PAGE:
Matthew Coller is a published author and football writer who covers the Vikings. He also writes a weekly Vikings column for Bring Me The News, in addition to hosting a livestream on the Bring Me The News YouTube and Facebook pages every Tuesday. You can find more of his work at Purple Insider.
You would struggle to count on two hands the number of times that US Bank Stadium has been either half empty or very angry since it opened in 2016.
Let’s think about that one for a second.
The final game against the Chicago Bears in 2016 was pretty miserable. It was essentially a preseason game. A protester hung from a truss in the middle of the game. Chicago invented the “Philly Special” with Matt Barkley and the only people who were there to see it got preseason prices.
When the Vikings lost to the Bills in 2018, I don’t recall anything outside of complete shock. Boos didn’t rain down. People didn’t litter the field. They just sat in stunned silence.
In 2019, you could sense some frustration starting to build in a game against the Denver Broncos leading into the bye week. The Vikings got down 20-0 at half and were booed off the field. Despite the fact that they were 8-3 and had won the previous week on national TV versus the Cowboys, there was a prevailing feeling that stemmed from the early part of the year and they were always capable of underachieving.
Kirk Cousins eventually led a second-half comeback to beat the Broncos and the annoyed crowd wouldn’t return until they hit a pothole against the Packers in Week 16 in a 23-10 loss. Folks left that game early and were deeply unhappy.
Last year, the Vikings avoided the jeers that would have come along with their 1-5 start because the stadium was empty due to COVID.
So in total, rarely has the place been hostile to its home squad. Basically never. How many teams have had full stadiums with difference-making crowd enthusiasm for as long as the Vikings? Safe guess is only a handful.
Conversely, it’s been crazy hostile to opposing players. Around the league, players have talked about US Bank Stadium as being on par with the Superdome and Arrowhead Stadium as the loudest and most challenging places to play.
But the juice hasn’t been the same this year.
“It wasn’t quite as loud as it has been in some of those past games,” Packers quarterback Aaron Rodgers commented following the Vikings’ win over Green Bay.
Something was a little off from the start. During a slow preseason game, fans grew frustrated with the lack of offensive fireworks and began throwing their programs up in the air to stay entertained. It looked like a snowball fight. Once they were scolded by the venue’s PA announcer, they did the wave for a really long time.
It isn’t hard to figure out the cause and effect here. Since the Vikings lost to the 49ers in the playoffs, they have 12 wins and 17 losses. Over the last four years, they are 16th in total wins, which is two behind the Chicago Bears and three ahead of the Houston Texans. That doesn’t exactly inspire fans to scream their brains out.
Thursday night’s game against the Pittsburgh Steelers has the potential to be the most uncomfortable home environment that US Bank Stadium has seen. If things go sideways, this isn’t going to be a sorry Week 17 where folks are apathetic. This isn’t going to be a disappointing first half where fans hope that their insults will inspire players to give the old college try when they come back out of the locker room. This could be a culmination of years of disappointment.
If the Vikings get down in the game, we could see the reaction to promises unkept since the team reached the NFC Championship in 2017. They set out to make their first Super Bowl appearance since Elvis was still alive and instead they have watched the Packers own the division year after year. They have seen far too many of these playoffs-on-the-line games end with arms thrown up in the air.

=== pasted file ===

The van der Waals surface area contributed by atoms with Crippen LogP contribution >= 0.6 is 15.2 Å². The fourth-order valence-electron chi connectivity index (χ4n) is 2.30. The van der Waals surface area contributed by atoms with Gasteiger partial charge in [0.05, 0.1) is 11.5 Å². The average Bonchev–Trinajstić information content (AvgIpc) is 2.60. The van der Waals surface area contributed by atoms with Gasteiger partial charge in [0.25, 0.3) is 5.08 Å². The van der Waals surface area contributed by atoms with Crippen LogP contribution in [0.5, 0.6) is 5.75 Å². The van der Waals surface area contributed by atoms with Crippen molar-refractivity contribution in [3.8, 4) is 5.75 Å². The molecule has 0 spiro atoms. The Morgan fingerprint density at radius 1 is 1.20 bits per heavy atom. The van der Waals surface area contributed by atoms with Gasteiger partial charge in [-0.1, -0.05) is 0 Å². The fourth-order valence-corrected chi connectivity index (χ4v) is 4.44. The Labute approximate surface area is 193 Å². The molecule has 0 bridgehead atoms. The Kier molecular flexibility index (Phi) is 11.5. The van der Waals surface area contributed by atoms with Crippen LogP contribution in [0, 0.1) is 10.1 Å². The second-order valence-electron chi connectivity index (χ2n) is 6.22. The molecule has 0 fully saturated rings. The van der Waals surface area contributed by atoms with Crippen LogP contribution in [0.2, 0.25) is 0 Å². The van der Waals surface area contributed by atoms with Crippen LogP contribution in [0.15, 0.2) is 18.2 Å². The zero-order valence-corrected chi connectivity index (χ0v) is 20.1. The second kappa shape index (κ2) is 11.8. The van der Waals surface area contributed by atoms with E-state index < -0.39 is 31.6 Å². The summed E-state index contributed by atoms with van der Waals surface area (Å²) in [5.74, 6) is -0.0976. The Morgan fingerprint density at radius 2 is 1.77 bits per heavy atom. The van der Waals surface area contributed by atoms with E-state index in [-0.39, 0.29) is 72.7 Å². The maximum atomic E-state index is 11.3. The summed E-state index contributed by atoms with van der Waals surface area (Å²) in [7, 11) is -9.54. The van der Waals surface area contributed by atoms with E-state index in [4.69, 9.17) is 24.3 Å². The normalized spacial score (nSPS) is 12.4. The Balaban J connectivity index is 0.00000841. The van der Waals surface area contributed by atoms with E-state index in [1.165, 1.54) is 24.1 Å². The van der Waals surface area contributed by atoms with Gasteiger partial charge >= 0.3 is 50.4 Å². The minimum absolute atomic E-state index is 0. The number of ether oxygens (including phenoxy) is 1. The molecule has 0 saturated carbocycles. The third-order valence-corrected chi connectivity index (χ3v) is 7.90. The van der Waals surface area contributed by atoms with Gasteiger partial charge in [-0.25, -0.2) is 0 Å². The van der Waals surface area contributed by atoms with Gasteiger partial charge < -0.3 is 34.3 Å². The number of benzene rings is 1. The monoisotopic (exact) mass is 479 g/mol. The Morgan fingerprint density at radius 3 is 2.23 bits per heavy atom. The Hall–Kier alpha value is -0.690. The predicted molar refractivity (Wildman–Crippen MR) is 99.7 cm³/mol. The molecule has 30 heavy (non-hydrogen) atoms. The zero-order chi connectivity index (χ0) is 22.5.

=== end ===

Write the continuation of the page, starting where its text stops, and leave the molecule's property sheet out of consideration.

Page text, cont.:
We might also see the stadium half full of the Midwest’s Steelers contingent. Earlier this year against Dallas, we heard something never seen before inside US Bank Stadium: Opposing fans cheering big plays by their squad. Every time Amari Cooper caught a pass for the Cowboys, an audible, “Coooooop” echoed throughout the stadium.
It’s supposed to be the other way around. Vikings fans are the ones who we usually talk about infiltrating hostile grounds and forcing opponents to use silent counts inside their own buildings.
If the Vikings don’t steamroll the middling Steelers, will the place become more black and gold than purple?
You might say that it doesn’t really matter. The playoff odds are what they are, either way. And the impact of fans on what happens on the field has long been overstated in football. But when the Vikings’ owners agreed to pay $84 million in guaranteed money to Kirk Cousins in 2018 or when they signed up to extend him in 2020, this wasn’t the environment they dreamed about. They imagined the Steelers looking confused and irritated with the noise of 65,000 people trying to will their team into the top playoff seed.
Will it matter in the owner’s box if they see Terrible Towels and deafening boos at every punt toward making decisions for the future? Without public statements, we can’t be sure. You can guess, though.
There’s another side to this coin. If fans do show up in droves to SKOL chant like they’ve never SKOL chanted before with hopes of giving all of their support to the current leadership and roster, it would be another story. It feels like that time has passed.
It’s possible the Vikings will blow out the Steelers and we’ll never find out how the crowd would react. It’s possible the next two home games after Thursday are so important to the playoff race that we don’t have this conversation again.
Thursday night, however, holds the potential to represent the feelings of a fan base that hasn’t had reason to believe in their team in quite some time. We’ll see if that sentiment is on display.